Nursing Alum Providing Health Care in Haiti

Bette Gebrian, a UConn alum and associate clinical professor in the School of Nursing, has made significant contributions to maternal and child health and community-based primary health care in Haiti.

Bette Gebrian, a UConn alum and associate clinical professor in the School of Nursing, has made significant contributions to maternal and child health and community-based primary health care in Haiti.

Delivering health care to the more than 100 isolated villages in Haiti’s remote and mountainous Grand’Anse province is a constant challenge.

Yet there, amid the poverty, disease, and political strife, Bette Gebrian ’77 (NUR), ’93 Ph.D. has found her calling.

For almost 25 years, Gebrian has been using the nursing training and expertise she received at UConn to improve the region’s health care system as director of public health for the Haitian Health Foundation (HHF), a Connecticut nonprofit based in Jérémie, the capital city of Grand’Anse.

Since 1982, the HHF has run a clinic and public health, education, and development efforts that have included reducing infant deaths due to pneumonia by 50 percent; constructing a new school and more than 2,600 homes to replace the thatch and mud shacks that many rely on for shelter; and distributing more than 4,500 goats to help support families with an average annual income in U.S. dollars of $300 to $500.

More than 200,000 people depend on the HHF clinic for health care. Gebrian’s responsibilities include delivering and monitoring vaccines to ward off polio, whooping cough, and tetanus. She and her staff also make sure village children receive vitamins to prevent blindness, and that families understand the importance of clean drinking water and oral rehydration treatment for diarrheal diseases.

“Managing public health care in the Third World requires you to use your skills and knowledge to try to save not one, but thousands, of lives,” says Gebrian, who last year received the UConn Alumni Association’s Humanitarian Award. “The impact of public health care is not something you see right away; it’s a process that requires time.”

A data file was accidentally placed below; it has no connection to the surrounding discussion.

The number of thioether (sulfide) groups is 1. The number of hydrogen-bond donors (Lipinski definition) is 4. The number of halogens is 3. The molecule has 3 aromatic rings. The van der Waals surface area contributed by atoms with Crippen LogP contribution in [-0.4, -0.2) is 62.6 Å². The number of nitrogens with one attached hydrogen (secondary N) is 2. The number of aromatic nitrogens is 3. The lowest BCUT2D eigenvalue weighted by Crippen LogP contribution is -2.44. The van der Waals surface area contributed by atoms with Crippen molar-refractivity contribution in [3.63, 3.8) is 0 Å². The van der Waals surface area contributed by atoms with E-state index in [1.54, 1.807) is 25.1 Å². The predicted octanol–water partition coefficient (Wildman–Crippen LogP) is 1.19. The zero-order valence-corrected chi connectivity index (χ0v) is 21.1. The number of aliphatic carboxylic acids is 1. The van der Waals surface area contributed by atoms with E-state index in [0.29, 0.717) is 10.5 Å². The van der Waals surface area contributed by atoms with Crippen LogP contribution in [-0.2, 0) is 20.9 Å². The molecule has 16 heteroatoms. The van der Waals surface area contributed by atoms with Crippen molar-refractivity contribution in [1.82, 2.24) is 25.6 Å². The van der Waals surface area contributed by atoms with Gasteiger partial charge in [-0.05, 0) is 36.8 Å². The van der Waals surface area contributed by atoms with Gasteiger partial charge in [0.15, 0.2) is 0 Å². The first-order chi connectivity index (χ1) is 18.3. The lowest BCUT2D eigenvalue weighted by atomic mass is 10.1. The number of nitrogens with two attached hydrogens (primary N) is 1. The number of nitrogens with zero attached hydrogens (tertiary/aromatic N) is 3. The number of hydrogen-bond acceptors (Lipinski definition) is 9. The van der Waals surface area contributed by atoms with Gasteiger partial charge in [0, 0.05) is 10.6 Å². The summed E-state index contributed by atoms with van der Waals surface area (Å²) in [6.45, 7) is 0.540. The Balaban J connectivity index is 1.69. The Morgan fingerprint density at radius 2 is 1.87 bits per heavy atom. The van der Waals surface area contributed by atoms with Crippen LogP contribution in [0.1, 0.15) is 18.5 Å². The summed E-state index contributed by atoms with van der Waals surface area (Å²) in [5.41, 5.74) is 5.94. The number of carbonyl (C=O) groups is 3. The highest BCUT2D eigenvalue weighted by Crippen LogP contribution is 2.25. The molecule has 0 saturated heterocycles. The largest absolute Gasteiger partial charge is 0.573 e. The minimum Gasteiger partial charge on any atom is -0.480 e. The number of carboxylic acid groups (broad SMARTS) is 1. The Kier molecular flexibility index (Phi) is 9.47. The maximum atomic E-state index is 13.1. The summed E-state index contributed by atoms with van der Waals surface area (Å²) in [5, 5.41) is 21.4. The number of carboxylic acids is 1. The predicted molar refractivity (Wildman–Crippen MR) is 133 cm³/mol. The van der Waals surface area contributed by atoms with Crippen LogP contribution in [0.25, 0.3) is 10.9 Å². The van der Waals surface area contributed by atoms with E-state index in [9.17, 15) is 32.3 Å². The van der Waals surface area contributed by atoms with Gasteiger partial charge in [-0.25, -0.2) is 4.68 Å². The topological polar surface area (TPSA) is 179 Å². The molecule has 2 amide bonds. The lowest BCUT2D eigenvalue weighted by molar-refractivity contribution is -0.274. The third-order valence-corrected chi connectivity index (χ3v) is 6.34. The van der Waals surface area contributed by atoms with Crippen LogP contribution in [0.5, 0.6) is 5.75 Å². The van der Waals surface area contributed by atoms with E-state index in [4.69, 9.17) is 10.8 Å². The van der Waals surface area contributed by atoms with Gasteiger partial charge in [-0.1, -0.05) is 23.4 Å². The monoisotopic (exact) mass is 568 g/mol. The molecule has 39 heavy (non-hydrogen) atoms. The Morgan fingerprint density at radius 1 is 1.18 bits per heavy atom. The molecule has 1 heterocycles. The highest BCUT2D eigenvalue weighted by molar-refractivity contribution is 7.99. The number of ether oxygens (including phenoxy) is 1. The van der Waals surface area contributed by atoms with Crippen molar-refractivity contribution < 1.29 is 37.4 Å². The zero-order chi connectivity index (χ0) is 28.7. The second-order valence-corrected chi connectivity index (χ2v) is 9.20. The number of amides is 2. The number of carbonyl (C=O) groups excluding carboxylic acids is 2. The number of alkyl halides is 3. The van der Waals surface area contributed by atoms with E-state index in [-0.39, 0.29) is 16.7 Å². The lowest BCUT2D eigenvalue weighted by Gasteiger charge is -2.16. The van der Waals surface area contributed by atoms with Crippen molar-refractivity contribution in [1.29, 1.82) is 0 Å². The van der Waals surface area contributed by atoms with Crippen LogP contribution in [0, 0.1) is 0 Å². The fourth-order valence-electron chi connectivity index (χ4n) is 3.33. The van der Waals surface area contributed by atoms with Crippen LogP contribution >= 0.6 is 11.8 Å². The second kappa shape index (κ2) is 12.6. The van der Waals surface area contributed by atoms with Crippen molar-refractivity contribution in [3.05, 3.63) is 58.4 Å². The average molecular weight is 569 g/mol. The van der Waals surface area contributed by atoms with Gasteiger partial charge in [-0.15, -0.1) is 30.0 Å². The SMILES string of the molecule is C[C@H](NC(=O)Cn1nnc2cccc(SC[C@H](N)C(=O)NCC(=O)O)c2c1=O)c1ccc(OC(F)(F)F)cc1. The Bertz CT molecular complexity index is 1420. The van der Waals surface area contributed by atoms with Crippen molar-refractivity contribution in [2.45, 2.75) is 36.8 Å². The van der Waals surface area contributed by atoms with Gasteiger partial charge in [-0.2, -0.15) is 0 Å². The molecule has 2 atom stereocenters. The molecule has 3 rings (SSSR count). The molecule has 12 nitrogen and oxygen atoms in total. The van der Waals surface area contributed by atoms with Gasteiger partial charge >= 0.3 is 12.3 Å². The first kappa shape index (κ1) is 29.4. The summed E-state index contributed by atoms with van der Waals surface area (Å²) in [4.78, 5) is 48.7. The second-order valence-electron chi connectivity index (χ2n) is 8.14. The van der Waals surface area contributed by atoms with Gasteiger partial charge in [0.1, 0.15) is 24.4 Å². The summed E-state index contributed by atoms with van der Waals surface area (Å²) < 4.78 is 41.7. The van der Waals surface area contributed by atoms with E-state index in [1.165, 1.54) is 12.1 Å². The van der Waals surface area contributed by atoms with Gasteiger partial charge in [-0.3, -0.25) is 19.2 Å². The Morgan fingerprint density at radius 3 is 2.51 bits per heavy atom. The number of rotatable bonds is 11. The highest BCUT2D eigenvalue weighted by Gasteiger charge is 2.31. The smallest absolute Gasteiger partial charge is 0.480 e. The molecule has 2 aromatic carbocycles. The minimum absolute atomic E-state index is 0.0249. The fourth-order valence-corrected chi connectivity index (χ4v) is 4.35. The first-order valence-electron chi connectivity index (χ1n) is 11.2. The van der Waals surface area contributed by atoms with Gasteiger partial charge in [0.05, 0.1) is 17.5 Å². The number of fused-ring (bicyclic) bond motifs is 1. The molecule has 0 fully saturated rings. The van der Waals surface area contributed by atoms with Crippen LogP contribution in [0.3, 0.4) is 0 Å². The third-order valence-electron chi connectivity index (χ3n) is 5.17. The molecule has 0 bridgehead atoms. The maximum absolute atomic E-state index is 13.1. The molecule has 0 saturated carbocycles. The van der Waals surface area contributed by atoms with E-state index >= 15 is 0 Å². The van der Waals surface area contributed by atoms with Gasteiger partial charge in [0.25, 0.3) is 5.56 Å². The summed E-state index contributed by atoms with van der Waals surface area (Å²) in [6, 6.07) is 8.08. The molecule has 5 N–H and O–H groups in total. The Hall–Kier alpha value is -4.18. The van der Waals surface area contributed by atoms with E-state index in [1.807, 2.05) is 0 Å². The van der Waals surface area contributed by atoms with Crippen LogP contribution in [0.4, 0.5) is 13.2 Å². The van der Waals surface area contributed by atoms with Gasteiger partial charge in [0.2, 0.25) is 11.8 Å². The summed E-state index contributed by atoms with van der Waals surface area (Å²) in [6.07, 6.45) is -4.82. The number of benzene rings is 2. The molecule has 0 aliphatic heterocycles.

HHF nurses like Gebrian also provide emergency services, often riding motorcycles to get to distant mountain villages and, when resources are short, using shower curtains as mats and garbage bags as gloves while delivering babies out in the field.

“I’ve never looked at garbage bags the same again,” says Gebrian. “But that’s what nurses do really well. We figure out what’s going on, and we find creative and practical ways to help.”

Bette Gebrian, RN, PhD, in the maternity ward at a government hospital in Haiti.

Bette Gebrian, RN, PhD, in the maternity ward at a government hospital in Haiti.

The HHF balances its emergency relief efforts with teaching and training programs, from getting fathers more involved in child care to educating mothers about proper maternal and neonatal care.

“For the past 25 years, Bette Gebrian has been a positive force in rural Haiti, bringing health care, health education, and the gift of hope to thousands sentenced to a life of poverty,” says Jeremiah Lowney, a Connecticut orthodontist and founder of the HHF.

When she’s not in Jérémie, Gebrian serves as an associate clinical professor for the UConn School of Nursing and for the Department of Community Medicine and Health Care in the UConn School of Medicine. She is also a nursing faculty member at The Johns Hopkins School of Nursing.

“We had the skills and the guts to go out and create something that didn’t exist,” Gebrian says of the HHF’s public health efforts, Jérémie clinic, and other programs. “To those nursing students who are wondering how to apply their education in public health nursing, all I can say is: ‘Take that first step and try. It is a decision you will not regret.’”

For more information, visit haitianhealthfoundation.org.